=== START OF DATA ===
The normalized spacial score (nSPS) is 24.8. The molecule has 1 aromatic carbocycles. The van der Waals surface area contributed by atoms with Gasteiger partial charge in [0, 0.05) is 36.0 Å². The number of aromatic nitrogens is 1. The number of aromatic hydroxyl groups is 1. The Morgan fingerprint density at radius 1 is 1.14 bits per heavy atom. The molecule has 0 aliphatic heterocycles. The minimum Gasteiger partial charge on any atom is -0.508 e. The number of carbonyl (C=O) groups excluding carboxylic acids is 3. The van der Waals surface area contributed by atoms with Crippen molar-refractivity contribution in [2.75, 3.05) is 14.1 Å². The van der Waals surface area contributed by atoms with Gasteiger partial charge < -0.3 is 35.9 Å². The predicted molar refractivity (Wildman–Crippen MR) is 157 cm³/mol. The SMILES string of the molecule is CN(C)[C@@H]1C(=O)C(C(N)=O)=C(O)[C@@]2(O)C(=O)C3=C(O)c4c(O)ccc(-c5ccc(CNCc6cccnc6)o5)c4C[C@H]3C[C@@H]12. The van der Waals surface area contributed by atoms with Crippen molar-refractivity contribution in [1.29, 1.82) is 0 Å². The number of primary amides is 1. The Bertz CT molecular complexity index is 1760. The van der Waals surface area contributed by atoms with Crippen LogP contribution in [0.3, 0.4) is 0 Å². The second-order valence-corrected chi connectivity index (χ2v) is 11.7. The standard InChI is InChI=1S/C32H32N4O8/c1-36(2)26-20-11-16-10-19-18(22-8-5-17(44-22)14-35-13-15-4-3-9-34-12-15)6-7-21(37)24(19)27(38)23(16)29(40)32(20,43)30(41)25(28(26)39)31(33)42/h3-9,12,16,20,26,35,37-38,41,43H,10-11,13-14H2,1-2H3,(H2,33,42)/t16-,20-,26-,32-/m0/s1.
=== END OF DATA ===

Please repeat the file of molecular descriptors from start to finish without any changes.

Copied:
The normalized spacial score (nSPS) is 24.8. The molecule has 1 aromatic carbocycles. The van der Waals surface area contributed by atoms with Gasteiger partial charge in [0, 0.05) is 36.0 Å². The number of aromatic nitrogens is 1. The number of aromatic hydroxyl groups is 1. The Morgan fingerprint density at radius 1 is 1.14 bits per heavy atom. The molecule has 0 aliphatic heterocycles. The minimum Gasteiger partial charge on any atom is -0.508 e. The number of carbonyl (C=O) groups excluding carboxylic acids is 3. The van der Waals surface area contributed by atoms with Crippen molar-refractivity contribution in [2.75, 3.05) is 14.1 Å². The van der Waals surface area contributed by atoms with Gasteiger partial charge < -0.3 is 35.9 Å². The predicted molar refractivity (Wildman–Crippen MR) is 157 cm³/mol. The SMILES string of the molecule is CN(C)[C@@H]1C(=O)C(C(N)=O)=C(O)[C@@]2(O)C(=O)C3=C(O)c4c(O)ccc(-c5ccc(CNCc6cccnc6)o5)c4C[C@H]3C[C@@H]12. The van der Waals surface area contributed by atoms with Crippen molar-refractivity contribution in [1.29, 1.82) is 0 Å². The number of primary amides is 1. The Bertz CT molecular complexity index is 1760. The van der Waals surface area contributed by atoms with Crippen LogP contribution in [0.3, 0.4) is 0 Å². The second-order valence-corrected chi connectivity index (χ2v) is 11.7. The standard InChI is InChI=1S/C32H32N4O8/c1-36(2)26-20-11-16-10-19-18(22-8-5-17(44-22)14-35-13-15-4-3-9-34-12-15)6-7-21(37)24(19)27(38)23(16)29(40)32(20,43)30(41)25(28(26)39)31(33)42/h3-9,12,16,20,26,35,37-38,41,43H,10-11,13-14H2,1-2H3,(H2,33,42)/t16-,20-,26-,32-/m0/s1.